The Waterkeeper movement’s mission and our mission is for swimmable, drinkable, fishable waterways worldwide. Our belief is that the best way to achieve this vision is through the Waterkeeper method of grassroots advocacy. Where waters and communities are protected by active Waterkeeper programs, Waterkeepers Alliance makes sure they never have to stand alone. Where waters lack protection, Waterkeepers advocate on their behalf, and for all communities whose right to healthy water is threatened.
Visit www.Waterkeeper.org for more information.
Potomac Riverkeeper Network and its three Riverkeepers are also members of WATERKEEPERS® Chesapeake, a coalition of nineteen independent programs working to make the waters of the Chesapeake and Coastal Bays swimmable and fishable. Waterkeepers Chesapeake amplifies the voices of each Waterkeeper and mobilizes these organizations to fight pollution and champion clean water. The members of Waterkeepers Chesapeake work locally, using grassroots action and advocacy to protect their communities and their waters. They work regionally to share resources and leverage individual organization strengths to expand each Waterkeeper’s capacity for on the water, citizen-based enforcement of environmental laws in the Chesapeake region.
Visit www.WaterkeepersChesapeake.org for more information.
Riverkeeper is a registered trademark and service mark of Potomac Riverkeeper Network, Inc. and is licensed for use herein.
Clean Water Act
The Clean Water Act (CWA) of 1972 is the primary federal law in the United States governing water pollution. Its objective is to restore and maintain the chemical, physical, and biological integrity of the nation’s waters. It is administered by the U.S. Environmental Protection Agency (EPA), in coordination with state governments.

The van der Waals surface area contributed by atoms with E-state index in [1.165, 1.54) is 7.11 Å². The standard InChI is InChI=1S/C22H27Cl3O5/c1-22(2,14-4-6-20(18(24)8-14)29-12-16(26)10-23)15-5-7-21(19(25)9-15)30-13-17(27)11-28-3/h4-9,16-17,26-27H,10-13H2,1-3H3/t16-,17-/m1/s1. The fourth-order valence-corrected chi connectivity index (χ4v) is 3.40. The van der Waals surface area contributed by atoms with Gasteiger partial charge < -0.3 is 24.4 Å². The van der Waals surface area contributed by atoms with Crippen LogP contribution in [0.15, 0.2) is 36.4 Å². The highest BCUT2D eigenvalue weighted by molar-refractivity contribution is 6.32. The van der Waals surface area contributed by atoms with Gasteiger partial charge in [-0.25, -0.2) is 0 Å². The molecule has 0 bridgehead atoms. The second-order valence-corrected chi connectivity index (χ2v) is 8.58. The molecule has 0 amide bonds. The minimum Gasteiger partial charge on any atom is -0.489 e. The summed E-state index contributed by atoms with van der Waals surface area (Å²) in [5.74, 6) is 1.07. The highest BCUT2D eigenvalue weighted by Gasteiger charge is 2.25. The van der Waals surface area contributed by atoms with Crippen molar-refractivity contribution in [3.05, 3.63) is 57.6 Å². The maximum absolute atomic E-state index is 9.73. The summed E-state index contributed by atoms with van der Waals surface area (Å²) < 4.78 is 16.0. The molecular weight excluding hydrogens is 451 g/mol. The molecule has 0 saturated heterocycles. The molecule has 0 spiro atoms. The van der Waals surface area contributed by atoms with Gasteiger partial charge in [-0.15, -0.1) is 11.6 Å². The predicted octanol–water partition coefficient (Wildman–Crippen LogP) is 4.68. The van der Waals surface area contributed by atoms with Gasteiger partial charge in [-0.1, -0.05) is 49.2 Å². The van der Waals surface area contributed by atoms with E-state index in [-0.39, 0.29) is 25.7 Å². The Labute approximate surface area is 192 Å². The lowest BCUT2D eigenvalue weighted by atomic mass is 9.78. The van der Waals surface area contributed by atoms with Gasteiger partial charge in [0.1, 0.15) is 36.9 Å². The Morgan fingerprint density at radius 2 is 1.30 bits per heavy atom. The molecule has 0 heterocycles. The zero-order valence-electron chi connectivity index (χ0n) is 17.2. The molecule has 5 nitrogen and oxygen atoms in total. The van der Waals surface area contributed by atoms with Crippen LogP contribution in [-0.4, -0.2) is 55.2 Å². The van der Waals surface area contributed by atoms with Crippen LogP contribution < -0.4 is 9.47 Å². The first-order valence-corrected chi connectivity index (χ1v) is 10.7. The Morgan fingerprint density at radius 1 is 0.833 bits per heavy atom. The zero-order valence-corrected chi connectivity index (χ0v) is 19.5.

A key provision of the CWA that is at the core our work is the “citizen suit provision” that states that any citizen may file a lawsuit against any polluter who has allegedly violated the CWA. A membership organization, PRKN can file a lawsuit on the behalf of its members.
The Clean Water Act outlines how to protect rivers and other water bodies and focuses on three basic uses: swimming, fishing and drinking. These basic uses of our rivers are termed “Designated Uses” under the CWA and each use requires very different protections. Each Designated Use category has very specific water quality criteria that must be met to maintain that use. These criteria are then used to determine pollution limits for all facilities permitted to discharge waste. The CWA also established anti-degradation rules, which are a way to keep new or growing sources of pollution from spoiling a pristine steam.
The CWA introduced the National Pollutant Discharge Elimination System (NPDES), which is a permit system for regulating point sources of pollution – or pollution that comes out of a pipe. Congress exempted some water pollution sources from the point source definition, and are considered to be nonpoint sources. Agricultural stormwater discharges and irrigation return flows were specifically exempted from permit requirements.